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After physically connecting them, I go to the setting but it shows up imcompatible flash or the flash is turned off. I dont get it. I dont know how to use the flash after a bunch of research on google.

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Since the YN-560 III is a manual only flash with only a single pin in the center of its hot foot, your camera will not be able to detect or control the flash. For your camera to be able to detect and control a flash the flash must also have the four Canon TTL pins on the foot of the flash so that the camera and flash can communicate with each other.

That does not mean you can't use the flash with your camera. It just means you can't use the flash in any automatic mode with your camera.

You'll need to set the flash power and zoom head manually via the controls on the flash. You'll need to set the exposure on the camera taking into account the amount of flash you are adding that the camera has no way of knowing will be there when you take the shot. This usually means either manual exposure mode or aperture priority mode with a resulting shutter time that is equal to or longer than your camera's flash sync speed.

The center pin on your camera's hot shoe should trigger the flash when the shutter is activated. But the camera will not indicate in any way that the flash is attached or has fired, other than by recording the light from the flash.

  • It means I need to purchase Canon TTL pins, doesn't it? Is there any other way? I don't mind manually adjusting the flash but not press the shooting button with one hand and at the same time press the flash button, the chance they match is zero. – Godgog Arsenal Sep 27 '17 at 10:14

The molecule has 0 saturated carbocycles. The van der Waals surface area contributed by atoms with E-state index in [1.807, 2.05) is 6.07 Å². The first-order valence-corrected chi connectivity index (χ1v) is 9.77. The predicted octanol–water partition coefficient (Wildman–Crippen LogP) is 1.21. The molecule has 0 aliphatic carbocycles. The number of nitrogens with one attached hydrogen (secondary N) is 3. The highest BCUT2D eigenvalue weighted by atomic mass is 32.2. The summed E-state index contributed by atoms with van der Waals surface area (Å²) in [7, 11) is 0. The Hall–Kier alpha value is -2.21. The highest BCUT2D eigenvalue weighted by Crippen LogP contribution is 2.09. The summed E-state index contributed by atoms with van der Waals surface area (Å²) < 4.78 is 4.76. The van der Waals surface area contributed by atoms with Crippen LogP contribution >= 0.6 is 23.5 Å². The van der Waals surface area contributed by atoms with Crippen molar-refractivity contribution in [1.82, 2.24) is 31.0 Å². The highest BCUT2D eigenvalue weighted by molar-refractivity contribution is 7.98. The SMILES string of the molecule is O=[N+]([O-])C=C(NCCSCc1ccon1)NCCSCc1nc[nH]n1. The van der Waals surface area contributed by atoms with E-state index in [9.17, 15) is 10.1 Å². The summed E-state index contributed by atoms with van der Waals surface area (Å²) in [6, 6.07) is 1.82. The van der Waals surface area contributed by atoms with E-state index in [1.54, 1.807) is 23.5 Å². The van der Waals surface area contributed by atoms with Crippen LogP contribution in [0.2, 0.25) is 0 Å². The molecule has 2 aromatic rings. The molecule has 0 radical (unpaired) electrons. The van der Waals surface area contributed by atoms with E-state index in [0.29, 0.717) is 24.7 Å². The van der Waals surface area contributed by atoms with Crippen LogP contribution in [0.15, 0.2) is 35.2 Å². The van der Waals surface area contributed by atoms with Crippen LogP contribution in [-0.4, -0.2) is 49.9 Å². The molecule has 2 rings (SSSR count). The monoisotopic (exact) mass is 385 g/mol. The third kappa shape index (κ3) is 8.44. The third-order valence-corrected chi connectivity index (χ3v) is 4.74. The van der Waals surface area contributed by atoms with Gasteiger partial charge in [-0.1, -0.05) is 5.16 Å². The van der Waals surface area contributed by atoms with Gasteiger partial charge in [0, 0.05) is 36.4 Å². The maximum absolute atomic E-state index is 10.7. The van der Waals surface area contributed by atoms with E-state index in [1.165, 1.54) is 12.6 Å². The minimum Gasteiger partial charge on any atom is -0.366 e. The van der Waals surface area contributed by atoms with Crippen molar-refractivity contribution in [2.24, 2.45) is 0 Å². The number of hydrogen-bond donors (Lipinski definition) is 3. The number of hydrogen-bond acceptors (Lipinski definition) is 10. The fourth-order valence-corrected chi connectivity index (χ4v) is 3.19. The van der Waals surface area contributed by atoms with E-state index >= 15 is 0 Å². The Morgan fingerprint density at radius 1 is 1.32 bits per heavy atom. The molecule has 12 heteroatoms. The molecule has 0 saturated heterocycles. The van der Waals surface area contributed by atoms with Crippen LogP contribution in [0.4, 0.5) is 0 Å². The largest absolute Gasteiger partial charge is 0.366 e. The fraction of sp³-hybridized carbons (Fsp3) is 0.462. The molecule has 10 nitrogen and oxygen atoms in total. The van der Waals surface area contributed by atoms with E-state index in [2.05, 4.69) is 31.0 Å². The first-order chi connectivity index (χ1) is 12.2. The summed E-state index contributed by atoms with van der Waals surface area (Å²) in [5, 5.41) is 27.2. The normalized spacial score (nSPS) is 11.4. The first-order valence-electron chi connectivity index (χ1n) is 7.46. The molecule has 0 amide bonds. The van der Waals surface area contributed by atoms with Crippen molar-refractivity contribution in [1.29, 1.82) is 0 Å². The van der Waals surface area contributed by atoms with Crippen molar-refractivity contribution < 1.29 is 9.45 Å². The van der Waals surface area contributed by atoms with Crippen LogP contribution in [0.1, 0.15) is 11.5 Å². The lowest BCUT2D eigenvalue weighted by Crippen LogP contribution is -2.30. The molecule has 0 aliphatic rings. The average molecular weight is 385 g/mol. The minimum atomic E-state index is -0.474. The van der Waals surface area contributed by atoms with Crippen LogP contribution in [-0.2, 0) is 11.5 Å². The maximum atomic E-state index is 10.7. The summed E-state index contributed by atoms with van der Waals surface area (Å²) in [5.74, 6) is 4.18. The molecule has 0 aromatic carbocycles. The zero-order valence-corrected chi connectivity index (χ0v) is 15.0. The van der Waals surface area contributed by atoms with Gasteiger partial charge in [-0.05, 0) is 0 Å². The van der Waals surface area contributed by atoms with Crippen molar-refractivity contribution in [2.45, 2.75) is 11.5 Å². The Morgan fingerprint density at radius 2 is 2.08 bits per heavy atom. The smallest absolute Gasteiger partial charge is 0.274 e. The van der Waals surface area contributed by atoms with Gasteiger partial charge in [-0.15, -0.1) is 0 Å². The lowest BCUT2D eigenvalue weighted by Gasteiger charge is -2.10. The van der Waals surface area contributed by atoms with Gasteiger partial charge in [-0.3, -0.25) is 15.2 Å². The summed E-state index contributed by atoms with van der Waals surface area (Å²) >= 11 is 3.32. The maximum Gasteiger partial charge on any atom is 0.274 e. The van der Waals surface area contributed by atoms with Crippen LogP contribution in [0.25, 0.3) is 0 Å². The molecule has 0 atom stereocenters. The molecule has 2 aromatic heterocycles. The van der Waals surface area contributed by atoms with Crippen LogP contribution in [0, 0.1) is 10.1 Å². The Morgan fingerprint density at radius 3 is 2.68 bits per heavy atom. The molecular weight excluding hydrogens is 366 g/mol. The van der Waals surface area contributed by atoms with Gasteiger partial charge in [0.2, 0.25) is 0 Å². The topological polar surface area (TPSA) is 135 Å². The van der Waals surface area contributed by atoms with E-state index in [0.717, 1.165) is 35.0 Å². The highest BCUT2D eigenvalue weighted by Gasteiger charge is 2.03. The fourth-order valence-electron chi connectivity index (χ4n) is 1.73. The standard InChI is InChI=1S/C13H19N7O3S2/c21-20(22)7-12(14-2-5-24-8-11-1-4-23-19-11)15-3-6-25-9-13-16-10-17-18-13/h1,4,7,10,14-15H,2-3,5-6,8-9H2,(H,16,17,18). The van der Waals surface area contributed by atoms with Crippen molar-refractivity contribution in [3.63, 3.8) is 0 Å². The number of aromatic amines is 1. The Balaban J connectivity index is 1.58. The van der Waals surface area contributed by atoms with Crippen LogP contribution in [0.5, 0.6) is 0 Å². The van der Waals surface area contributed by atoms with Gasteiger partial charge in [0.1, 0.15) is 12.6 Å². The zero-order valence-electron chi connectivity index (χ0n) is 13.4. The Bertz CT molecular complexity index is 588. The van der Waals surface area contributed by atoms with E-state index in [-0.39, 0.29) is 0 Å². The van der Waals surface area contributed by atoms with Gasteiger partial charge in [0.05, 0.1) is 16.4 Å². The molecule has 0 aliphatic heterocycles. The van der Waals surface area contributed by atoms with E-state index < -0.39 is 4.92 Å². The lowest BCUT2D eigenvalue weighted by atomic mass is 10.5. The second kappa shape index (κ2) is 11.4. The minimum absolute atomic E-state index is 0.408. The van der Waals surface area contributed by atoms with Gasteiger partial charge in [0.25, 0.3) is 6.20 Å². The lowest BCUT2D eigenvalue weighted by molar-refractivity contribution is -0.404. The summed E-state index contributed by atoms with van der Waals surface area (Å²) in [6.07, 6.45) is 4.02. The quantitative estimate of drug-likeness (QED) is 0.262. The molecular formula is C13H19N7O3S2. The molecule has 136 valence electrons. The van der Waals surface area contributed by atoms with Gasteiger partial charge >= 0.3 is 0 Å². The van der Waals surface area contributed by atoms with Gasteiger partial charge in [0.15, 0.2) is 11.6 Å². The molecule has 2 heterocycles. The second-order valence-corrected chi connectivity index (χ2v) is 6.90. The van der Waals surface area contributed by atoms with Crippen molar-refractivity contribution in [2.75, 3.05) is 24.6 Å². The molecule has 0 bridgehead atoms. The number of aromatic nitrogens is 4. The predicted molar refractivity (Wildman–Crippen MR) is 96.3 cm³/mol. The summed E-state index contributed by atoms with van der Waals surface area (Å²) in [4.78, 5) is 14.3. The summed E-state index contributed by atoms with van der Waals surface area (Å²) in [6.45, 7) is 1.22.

• The camera should still fire the flash via the center pin, even though the camera does not know a flash is attached. That is how the vast majority of cameras in the past operated before "dedicated" flash units emerged . – Michael C Sep 28 '17 at 3:02
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The YN-560 is a manual-only flash, with only a single pin on the foot. This single pin is for the sync ("fire") signal, and that's it. That's all your camera's hotshoe can communicate with it. You can still use it on camera by making power adjustments on the flash itself, manually. But you will not have camera menu communication, TTL, HSS, or 2nd curtain sync capability with it. That's why it's so cheap.

If you need those features, you need another flash: one that's dedicated to the Canon system and can perform TTL. And if you need to be able to communicate with it via the camera menu, it must have that capability built in (even Canon's own 430EX and 580EX (mark I models) don't do that). If you're looking at Canon speedlights, the Mk II and -RT models are all capable of the function you're looking at. In Youngnuo terms, you're probably looking for a YN-5xx or YN-6xx model that has a name that doesn't end in zero, and if you want TTL optical slave capability, has a name ending in EX (see also: What are the Yongnuo flash naming conventions?). I would also suggest looking at Metz, Sigma, Nissin, and Godox options.

Because flash can be more transformative to your photography than a new lens, you may want to adjust your budget expectations accordingly.

See also:

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